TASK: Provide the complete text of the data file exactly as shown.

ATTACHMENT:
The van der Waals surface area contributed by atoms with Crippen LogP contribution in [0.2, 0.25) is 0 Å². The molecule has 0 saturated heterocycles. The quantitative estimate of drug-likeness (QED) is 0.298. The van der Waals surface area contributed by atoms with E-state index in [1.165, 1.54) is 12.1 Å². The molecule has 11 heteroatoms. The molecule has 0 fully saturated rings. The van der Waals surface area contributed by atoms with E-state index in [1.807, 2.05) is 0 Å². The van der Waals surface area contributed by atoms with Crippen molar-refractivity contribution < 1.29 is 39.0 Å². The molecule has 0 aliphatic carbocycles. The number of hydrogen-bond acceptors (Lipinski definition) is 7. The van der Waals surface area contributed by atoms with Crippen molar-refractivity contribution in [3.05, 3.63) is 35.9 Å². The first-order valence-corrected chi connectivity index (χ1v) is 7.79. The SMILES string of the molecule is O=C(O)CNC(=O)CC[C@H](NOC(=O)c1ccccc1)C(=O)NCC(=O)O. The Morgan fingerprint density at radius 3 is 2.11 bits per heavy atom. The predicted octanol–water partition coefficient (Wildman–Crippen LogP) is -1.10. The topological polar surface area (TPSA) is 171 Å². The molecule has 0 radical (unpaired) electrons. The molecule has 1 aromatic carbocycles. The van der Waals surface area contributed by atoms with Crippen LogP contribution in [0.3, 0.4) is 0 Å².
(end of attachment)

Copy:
The van der Waals surface area contributed by atoms with Crippen LogP contribution in [0.2, 0.25) is 0 Å². The molecule has 0 saturated heterocycles. The quantitative estimate of drug-likeness (QED) is 0.298. The van der Waals surface area contributed by atoms with E-state index in [1.165, 1.54) is 12.1 Å². The molecule has 11 heteroatoms. The molecule has 0 fully saturated rings. The van der Waals surface area contributed by atoms with E-state index in [1.807, 2.05) is 0 Å². The van der Waals surface area contributed by atoms with Crippen molar-refractivity contribution < 1.29 is 39.0 Å². The molecule has 0 aliphatic carbocycles. The number of hydrogen-bond acceptors (Lipinski definition) is 7. The van der Waals surface area contributed by atoms with Crippen molar-refractivity contribution in [3.05, 3.63) is 35.9 Å². The first-order valence-corrected chi connectivity index (χ1v) is 7.79. The SMILES string of the molecule is O=C(O)CNC(=O)CC[C@H](NOC(=O)c1ccccc1)C(=O)NCC(=O)O. The Morgan fingerprint density at radius 3 is 2.11 bits per heavy atom. The predicted octanol–water partition coefficient (Wildman–Crippen LogP) is -1.10. The topological polar surface area (TPSA) is 171 Å². The molecule has 0 radical (unpaired) electrons. The molecule has 1 aromatic carbocycles. The van der Waals surface area contributed by atoms with Crippen LogP contribution in [0.3, 0.4) is 0 Å².